Perfection is all about the end result.

Wholeness is about the journey.

Perfection is about pride.

Wholeness is about humility.

David didn’t need his son to be perfect, He just needed him to give all that he had knowing that God would sustain him. Knowing that the good work he had begun in him, HE would bring it to completion (Philippians 1:6).

Hopefully right about now if you appreciate a good story, you’re asking the question, well… did he? Did Solomon remain wholehearted?

Here’s the bad news…. no, he did not. He did for a while, but he didn’t stay dedicated to the one hope that God had for him. And it’s interesting because there are three main factors that drew him away from wholeheartedness that I believe God wants us to be aware of as a warning so that we might resist the schemes of the enemy.

Let me break this down.

       1. He loved the things of the world more than the things of God.

Solomon does what was commanded of him, he built the temple, he asked for wisdom, and things seemed to be going well. The people were happy. And then there’s a shift.

Because God blessed Solomon’s reign, the riches and honor came flooding in and with that, Solomon shifted from worshipping God to allowing others, and eventually himself, to become to object of his worship.

He loved that people came to him for wisdom, the wisdom given to him by God. (1 Kings 10:24)

He loved the gifts more than the Giver and kept them for himself. (1 Kings 10:25)

He loved receiving glory and status more than giving all the glory to God. (1 Kings 10:18-21)

       2. He let the wrong voices be the loudest voices.

Over time, Solomon acquired many wives of foreign women who worshipped other gods. These voices, the closest voices to him, because the loudest voices in his life. (1 Kings 11:1-4)

Before you think this isn’t relatable, don’t underestimate the power of even one relationship having a huge impact on your wholeheartedness. Some of you might not even have one wife or husband, but you follow more than 100 people on Instagram, right? Each of those voices you’re letting speak things and ideas into your life without even knowing it.

The voices we let into our life will either lead or mislead us into intimacy with our Heavenly Father.

       3. He filled the wrong temple.

Solomon thought he was wholeheartedly serving the Lord by building the temple as he asked. And he did to an extent. But why do you think that God wanted the temple in the first place? So He could be with us. So He could fill us with His love and presence.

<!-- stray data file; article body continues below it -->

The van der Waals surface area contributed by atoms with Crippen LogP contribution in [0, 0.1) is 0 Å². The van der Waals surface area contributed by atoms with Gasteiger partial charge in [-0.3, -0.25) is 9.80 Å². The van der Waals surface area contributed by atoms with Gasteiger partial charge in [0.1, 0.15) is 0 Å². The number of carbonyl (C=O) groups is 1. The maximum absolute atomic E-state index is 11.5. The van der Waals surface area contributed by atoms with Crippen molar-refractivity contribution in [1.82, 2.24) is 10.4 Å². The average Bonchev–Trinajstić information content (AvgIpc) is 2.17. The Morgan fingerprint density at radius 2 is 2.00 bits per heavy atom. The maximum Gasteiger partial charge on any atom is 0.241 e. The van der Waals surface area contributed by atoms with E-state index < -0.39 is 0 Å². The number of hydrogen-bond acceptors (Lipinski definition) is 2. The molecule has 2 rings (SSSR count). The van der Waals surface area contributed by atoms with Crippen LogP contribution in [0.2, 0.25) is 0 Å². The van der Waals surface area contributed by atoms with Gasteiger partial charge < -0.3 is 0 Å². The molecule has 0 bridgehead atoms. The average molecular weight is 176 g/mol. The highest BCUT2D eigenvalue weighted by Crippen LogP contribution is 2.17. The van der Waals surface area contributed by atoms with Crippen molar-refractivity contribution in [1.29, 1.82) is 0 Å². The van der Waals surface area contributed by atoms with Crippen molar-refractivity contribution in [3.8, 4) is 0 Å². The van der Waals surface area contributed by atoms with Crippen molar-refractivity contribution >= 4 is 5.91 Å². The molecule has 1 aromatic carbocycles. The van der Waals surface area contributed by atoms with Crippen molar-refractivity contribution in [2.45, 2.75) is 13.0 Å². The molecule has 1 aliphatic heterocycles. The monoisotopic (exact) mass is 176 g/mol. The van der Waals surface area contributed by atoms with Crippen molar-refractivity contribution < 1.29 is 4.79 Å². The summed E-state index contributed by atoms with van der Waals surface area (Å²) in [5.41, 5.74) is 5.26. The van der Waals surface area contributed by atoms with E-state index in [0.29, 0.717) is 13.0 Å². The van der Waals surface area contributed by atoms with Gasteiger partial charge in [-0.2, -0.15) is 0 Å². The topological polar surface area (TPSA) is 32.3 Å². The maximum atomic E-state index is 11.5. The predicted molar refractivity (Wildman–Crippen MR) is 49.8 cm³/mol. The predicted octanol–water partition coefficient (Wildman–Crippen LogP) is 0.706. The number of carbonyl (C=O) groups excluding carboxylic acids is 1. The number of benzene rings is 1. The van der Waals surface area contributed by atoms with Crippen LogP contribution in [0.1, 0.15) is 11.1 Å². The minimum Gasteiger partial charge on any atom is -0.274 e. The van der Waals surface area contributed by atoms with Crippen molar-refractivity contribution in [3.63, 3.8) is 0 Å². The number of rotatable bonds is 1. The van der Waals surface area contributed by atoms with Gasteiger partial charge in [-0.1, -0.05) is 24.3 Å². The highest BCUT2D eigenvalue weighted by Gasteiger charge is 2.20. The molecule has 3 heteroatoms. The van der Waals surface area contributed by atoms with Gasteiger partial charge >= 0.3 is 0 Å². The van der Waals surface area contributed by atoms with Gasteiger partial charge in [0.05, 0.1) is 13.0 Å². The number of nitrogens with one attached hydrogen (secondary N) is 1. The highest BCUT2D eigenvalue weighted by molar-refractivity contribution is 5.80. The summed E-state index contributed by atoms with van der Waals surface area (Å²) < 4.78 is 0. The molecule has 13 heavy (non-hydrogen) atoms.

The temple was God’s way to be with us. To dwell among us… and Solomon missed it. He was so caught up in doing, achieving, completing, that he left vacant the main thing God wanted to fill, which was himself. Friend, God wants us. Anything He asks us to do will only be a means to an end to bring us to him.

David asked Solomon to be whole – to have an “undivided” heart to build the temple. But really it was never fully about the building, God wanted to fill a different empty space.

And maybe today as you read this, there are idols, or some spaces, or some voices that need redemption today. If so, God is near, and loves doing the impossible.

So Solomons life ends with bondage to idolatry and a love for the world over God. (1 Kings 11:6)

I know this feels discouraging because we love a happy ending.

But praise be to God, there is one.

Solomon wasn’t the golden child of David, but God the Father was faithful.

So much so that when Jesus puts on flesh to enter the cosmos, he is called the “son of David” (Matthew 12:23).

See, Jesus was wholeheartedly devoted to the things of God. Jesus lived a perfect life. Even when met with temptation of worldly status, he rejected it by becoming a humble servant.

When the wrong voices tried to speak into his life, he retreated to let God be the loudest voice.

When everyone around him was trying to earn salvation by works, he purchased that salvation through pouring out his blood for us.

In Solomon we see failure, in Jesus we see fulfillment. Through Jesus, now we are the temple that God wants to fill. (1 Corinthians 6:19-20)

This IS the Father’s love on display.


You see, the first thing said about Solomon was that he was loved from the start. (2 Samuel 12:24)

So today, know that you’re loved. Know that God wants to be the ultimate Provider for you. If He sent us Jesus, won’t he give us everything little thing that we’ll need? Just like Solomon, won’t God our Father provide? (Matthew 6:27-31)

Through Jesus, God has made a way for us to be a recipient of wholehearted love.

What a kind, loving Father we have.

If you want this today, or if you want to go deeper into a life of wholeheartedness, I would encourage you to repent, which means “to turn” away from the things leaving you less than whole.

The good news is that it’s through the Father’s kindness that leads us to repentance (Romans 2:4).

It’s his kindness, it’s his LOVE that gives us a whole heart. What a whole hope we have today through the loving Father and the perfect son.

Morgan Krueger is part of Team LO and loves any opportunity to hear someones heart. In her free time she loves drinking coffee with friends, watching British baking shows, and leading their local church’s young adult ministry in West Monroe, LA with her husband, Ryan.

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Morgan Krueger

Author Morgan Krueger